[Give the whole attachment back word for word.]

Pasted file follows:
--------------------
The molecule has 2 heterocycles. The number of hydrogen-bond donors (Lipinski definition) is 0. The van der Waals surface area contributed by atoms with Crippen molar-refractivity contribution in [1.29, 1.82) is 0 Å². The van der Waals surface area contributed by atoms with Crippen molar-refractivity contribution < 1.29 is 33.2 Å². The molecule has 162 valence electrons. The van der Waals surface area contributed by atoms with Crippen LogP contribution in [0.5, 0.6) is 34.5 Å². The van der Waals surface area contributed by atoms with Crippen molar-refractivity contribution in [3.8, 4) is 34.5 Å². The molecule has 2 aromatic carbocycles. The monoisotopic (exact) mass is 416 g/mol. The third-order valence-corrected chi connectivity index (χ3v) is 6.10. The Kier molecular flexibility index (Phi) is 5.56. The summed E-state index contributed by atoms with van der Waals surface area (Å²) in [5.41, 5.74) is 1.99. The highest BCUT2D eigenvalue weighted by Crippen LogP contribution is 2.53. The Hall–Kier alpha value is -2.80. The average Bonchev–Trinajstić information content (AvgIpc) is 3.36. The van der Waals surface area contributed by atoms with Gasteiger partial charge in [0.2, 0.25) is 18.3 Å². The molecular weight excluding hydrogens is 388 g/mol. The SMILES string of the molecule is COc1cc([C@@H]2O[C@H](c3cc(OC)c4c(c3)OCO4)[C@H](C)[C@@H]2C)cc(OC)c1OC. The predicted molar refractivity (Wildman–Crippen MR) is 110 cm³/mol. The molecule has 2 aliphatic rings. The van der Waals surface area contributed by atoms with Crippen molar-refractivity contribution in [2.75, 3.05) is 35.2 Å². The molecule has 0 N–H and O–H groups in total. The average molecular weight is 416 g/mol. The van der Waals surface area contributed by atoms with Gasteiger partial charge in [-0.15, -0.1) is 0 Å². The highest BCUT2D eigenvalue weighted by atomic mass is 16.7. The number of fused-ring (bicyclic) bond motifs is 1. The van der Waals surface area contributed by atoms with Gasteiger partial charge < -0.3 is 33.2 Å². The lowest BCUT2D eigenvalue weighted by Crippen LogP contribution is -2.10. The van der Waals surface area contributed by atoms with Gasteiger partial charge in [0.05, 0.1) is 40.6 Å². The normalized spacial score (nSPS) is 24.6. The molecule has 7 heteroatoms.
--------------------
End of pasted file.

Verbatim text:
The molecule has 2 heterocycles. The number of hydrogen-bond donors (Lipinski definition) is 0. The van der Waals surface area contributed by atoms with Crippen molar-refractivity contribution in [1.29, 1.82) is 0 Å². The van der Waals surface area contributed by atoms with Crippen molar-refractivity contribution < 1.29 is 33.2 Å². The molecule has 162 valence electrons. The van der Waals surface area contributed by atoms with Crippen LogP contribution in [0.5, 0.6) is 34.5 Å². The van der Waals surface area contributed by atoms with Crippen molar-refractivity contribution in [3.8, 4) is 34.5 Å². The molecule has 2 aromatic carbocycles. The monoisotopic (exact) mass is 416 g/mol. The third-order valence-corrected chi connectivity index (χ3v) is 6.10. The Kier molecular flexibility index (Phi) is 5.56. The summed E-state index contributed by atoms with van der Waals surface area (Å²) in [5.41, 5.74) is 1.99. The highest BCUT2D eigenvalue weighted by Crippen LogP contribution is 2.53. The Hall–Kier alpha value is -2.80. The average Bonchev–Trinajstić information content (AvgIpc) is 3.36. The van der Waals surface area contributed by atoms with Gasteiger partial charge in [0.2, 0.25) is 18.3 Å². The molecular weight excluding hydrogens is 388 g/mol. The SMILES string of the molecule is COc1cc([C@@H]2O[C@H](c3cc(OC)c4c(c3)OCO4)[C@H](C)[C@@H]2C)cc(OC)c1OC. The predicted molar refractivity (Wildman–Crippen MR) is 110 cm³/mol. The molecule has 2 aliphatic rings. The van der Waals surface area contributed by atoms with Crippen molar-refractivity contribution in [2.75, 3.05) is 35.2 Å². The molecule has 0 N–H and O–H groups in total. The average molecular weight is 416 g/mol. The van der Waals surface area contributed by atoms with Gasteiger partial charge in [-0.15, -0.1) is 0 Å². The highest BCUT2D eigenvalue weighted by atomic mass is 16.7. The number of fused-ring (bicyclic) bond motifs is 1. The van der Waals surface area contributed by atoms with Gasteiger partial charge < -0.3 is 33.2 Å². The lowest BCUT2D eigenvalue weighted by Crippen LogP contribution is -2.10. The van der Waals surface area contributed by atoms with Gasteiger partial charge in [0.05, 0.1) is 40.6 Å². The normalized spacial score (nSPS) is 24.6. The molecule has 7 heteroatoms.